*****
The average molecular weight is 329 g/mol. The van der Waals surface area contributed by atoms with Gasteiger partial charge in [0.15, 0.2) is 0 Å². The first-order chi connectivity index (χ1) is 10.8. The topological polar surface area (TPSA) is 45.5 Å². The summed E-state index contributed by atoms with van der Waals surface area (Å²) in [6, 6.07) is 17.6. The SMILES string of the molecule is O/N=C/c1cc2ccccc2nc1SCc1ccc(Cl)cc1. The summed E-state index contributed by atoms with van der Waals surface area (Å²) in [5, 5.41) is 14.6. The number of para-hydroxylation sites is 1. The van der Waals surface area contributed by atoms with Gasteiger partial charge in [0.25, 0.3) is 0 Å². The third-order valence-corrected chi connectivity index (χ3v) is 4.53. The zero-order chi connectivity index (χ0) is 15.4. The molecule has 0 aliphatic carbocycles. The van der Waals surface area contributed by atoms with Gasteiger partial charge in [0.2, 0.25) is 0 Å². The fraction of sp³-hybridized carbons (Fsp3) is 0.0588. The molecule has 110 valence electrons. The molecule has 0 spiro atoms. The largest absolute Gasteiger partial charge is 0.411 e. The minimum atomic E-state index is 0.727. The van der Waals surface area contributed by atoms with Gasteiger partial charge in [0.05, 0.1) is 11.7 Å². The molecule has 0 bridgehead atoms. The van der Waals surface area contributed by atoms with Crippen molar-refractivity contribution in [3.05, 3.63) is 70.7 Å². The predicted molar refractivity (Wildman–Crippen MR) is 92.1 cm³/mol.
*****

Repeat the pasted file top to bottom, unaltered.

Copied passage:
The average molecular weight is 329 g/mol. The van der Waals surface area contributed by atoms with Gasteiger partial charge in [0.15, 0.2) is 0 Å². The first-order chi connectivity index (χ1) is 10.8. The topological polar surface area (TPSA) is 45.5 Å². The summed E-state index contributed by atoms with van der Waals surface area (Å²) in [6, 6.07) is 17.6. The SMILES string of the molecule is O/N=C/c1cc2ccccc2nc1SCc1ccc(Cl)cc1. The summed E-state index contributed by atoms with van der Waals surface area (Å²) in [5, 5.41) is 14.6. The number of para-hydroxylation sites is 1. The van der Waals surface area contributed by atoms with Gasteiger partial charge in [0.25, 0.3) is 0 Å². The third-order valence-corrected chi connectivity index (χ3v) is 4.53. The zero-order chi connectivity index (χ0) is 15.4. The molecule has 0 aliphatic carbocycles. The van der Waals surface area contributed by atoms with Gasteiger partial charge in [0.2, 0.25) is 0 Å². The fraction of sp³-hybridized carbons (Fsp3) is 0.0588. The molecule has 110 valence electrons. The molecule has 0 spiro atoms. The largest absolute Gasteiger partial charge is 0.411 e. The minimum atomic E-state index is 0.727. The van der Waals surface area contributed by atoms with Gasteiger partial charge in [0.05, 0.1) is 11.7 Å². The molecule has 0 bridgehead atoms. The van der Waals surface area contributed by atoms with Crippen molar-refractivity contribution in [3.05, 3.63) is 70.7 Å². The predicted molar refractivity (Wildman–Crippen MR) is 92.1 cm³/mol.